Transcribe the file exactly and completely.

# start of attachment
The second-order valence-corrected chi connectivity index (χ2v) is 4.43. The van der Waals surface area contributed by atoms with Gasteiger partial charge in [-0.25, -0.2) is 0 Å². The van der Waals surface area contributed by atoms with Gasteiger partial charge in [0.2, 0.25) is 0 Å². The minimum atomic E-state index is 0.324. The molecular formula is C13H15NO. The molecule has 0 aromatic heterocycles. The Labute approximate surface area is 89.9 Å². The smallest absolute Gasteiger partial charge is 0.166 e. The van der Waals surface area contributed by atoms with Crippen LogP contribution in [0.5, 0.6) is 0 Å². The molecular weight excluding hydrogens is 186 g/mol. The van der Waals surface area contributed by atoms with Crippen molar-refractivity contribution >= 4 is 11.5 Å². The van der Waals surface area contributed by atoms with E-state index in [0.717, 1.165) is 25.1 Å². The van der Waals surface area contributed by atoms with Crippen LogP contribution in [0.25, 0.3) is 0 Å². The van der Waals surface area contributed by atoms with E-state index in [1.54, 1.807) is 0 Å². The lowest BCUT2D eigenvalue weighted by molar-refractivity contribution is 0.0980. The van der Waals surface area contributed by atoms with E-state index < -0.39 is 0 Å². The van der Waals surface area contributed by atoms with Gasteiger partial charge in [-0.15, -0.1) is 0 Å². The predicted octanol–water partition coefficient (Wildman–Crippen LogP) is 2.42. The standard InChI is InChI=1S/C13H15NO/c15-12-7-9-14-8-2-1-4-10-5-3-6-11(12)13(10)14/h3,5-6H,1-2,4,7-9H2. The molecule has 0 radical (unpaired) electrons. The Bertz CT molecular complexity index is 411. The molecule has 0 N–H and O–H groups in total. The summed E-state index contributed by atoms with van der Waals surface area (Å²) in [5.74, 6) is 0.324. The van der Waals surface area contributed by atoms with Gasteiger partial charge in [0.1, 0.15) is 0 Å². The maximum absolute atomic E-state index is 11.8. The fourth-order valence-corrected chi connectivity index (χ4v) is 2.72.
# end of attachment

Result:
The second-order valence-corrected chi connectivity index (χ2v) is 4.43. The van der Waals surface area contributed by atoms with Gasteiger partial charge in [-0.25, -0.2) is 0 Å². The van der Waals surface area contributed by atoms with Gasteiger partial charge in [0.2, 0.25) is 0 Å². The minimum atomic E-state index is 0.324. The molecular formula is C13H15NO. The molecule has 0 aromatic heterocycles. The Labute approximate surface area is 89.9 Å². The smallest absolute Gasteiger partial charge is 0.166 e. The van der Waals surface area contributed by atoms with Crippen LogP contribution in [0.5, 0.6) is 0 Å². The molecular weight excluding hydrogens is 186 g/mol. The van der Waals surface area contributed by atoms with Crippen molar-refractivity contribution >= 4 is 11.5 Å². The van der Waals surface area contributed by atoms with E-state index in [0.717, 1.165) is 25.1 Å². The van der Waals surface area contributed by atoms with Crippen LogP contribution in [0.25, 0.3) is 0 Å². The van der Waals surface area contributed by atoms with E-state index in [1.54, 1.807) is 0 Å². The lowest BCUT2D eigenvalue weighted by molar-refractivity contribution is 0.0980. The van der Waals surface area contributed by atoms with E-state index < -0.39 is 0 Å². The van der Waals surface area contributed by atoms with Gasteiger partial charge in [-0.15, -0.1) is 0 Å². The predicted octanol–water partition coefficient (Wildman–Crippen LogP) is 2.42. The standard InChI is InChI=1S/C13H15NO/c15-12-7-9-14-8-2-1-4-10-5-3-6-11(12)13(10)14/h3,5-6H,1-2,4,7-9H2. The molecule has 0 radical (unpaired) electrons. The Bertz CT molecular complexity index is 411. The molecule has 0 N–H and O–H groups in total. The summed E-state index contributed by atoms with van der Waals surface area (Å²) in [5.74, 6) is 0.324. The van der Waals surface area contributed by atoms with Gasteiger partial charge in [0.1, 0.15) is 0 Å². The maximum absolute atomic E-state index is 11.8. The fourth-order valence-corrected chi connectivity index (χ4v) is 2.72.